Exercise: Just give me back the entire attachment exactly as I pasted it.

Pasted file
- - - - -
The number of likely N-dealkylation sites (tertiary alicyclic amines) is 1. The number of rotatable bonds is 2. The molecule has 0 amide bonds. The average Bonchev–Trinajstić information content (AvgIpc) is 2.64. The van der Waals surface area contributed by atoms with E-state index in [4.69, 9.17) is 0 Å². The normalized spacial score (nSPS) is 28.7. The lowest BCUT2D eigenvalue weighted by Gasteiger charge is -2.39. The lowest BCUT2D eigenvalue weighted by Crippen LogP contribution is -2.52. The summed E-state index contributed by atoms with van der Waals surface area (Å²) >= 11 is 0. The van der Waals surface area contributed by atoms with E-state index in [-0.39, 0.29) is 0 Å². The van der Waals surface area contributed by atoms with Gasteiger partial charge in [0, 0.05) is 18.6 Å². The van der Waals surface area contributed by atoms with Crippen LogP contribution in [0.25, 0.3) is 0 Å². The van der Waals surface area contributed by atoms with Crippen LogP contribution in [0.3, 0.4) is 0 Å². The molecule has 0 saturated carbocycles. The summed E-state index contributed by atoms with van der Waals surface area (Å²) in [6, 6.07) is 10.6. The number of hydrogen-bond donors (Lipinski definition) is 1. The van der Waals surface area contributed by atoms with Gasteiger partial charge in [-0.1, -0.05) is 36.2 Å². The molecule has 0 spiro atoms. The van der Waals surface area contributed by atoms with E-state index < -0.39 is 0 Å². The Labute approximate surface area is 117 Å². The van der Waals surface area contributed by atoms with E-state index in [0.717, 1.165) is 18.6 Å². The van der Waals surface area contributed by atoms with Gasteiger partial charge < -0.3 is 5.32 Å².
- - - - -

The number of likely N-dealkylation sites (tertiary alicyclic amines) is 1. The number of rotatable bonds is 2. The molecule has 0 amide bonds. The average Bonchev–Trinajstić information content (AvgIpc) is 2.64. The van der Waals surface area contributed by atoms with E-state index in [4.69, 9.17) is 0 Å². The normalized spacial score (nSPS) is 28.7. The lowest BCUT2D eigenvalue weighted by Gasteiger charge is -2.39. The lowest BCUT2D eigenvalue weighted by Crippen LogP contribution is -2.52. The summed E-state index contributed by atoms with van der Waals surface area (Å²) >= 11 is 0. The van der Waals surface area contributed by atoms with E-state index in [-0.39, 0.29) is 0 Å². The van der Waals surface area contributed by atoms with Gasteiger partial charge in [0, 0.05) is 18.6 Å². The van der Waals surface area contributed by atoms with Crippen LogP contribution in [0.25, 0.3) is 0 Å². The van der Waals surface area contributed by atoms with Crippen LogP contribution in [0.3, 0.4) is 0 Å². The molecule has 0 saturated carbocycles. The summed E-state index contributed by atoms with van der Waals surface area (Å²) in [6, 6.07) is 10.6. The number of hydrogen-bond donors (Lipinski definition) is 1. The van der Waals surface area contributed by atoms with Gasteiger partial charge in [-0.1, -0.05) is 36.2 Å². The molecule has 0 spiro atoms. The van der Waals surface area contributed by atoms with E-state index < -0.39 is 0 Å². The Labute approximate surface area is 117 Å². The van der Waals surface area contributed by atoms with E-state index in [0.717, 1.165) is 18.6 Å². The van der Waals surface area contributed by atoms with Gasteiger partial charge < -0.3 is 5.32 Å².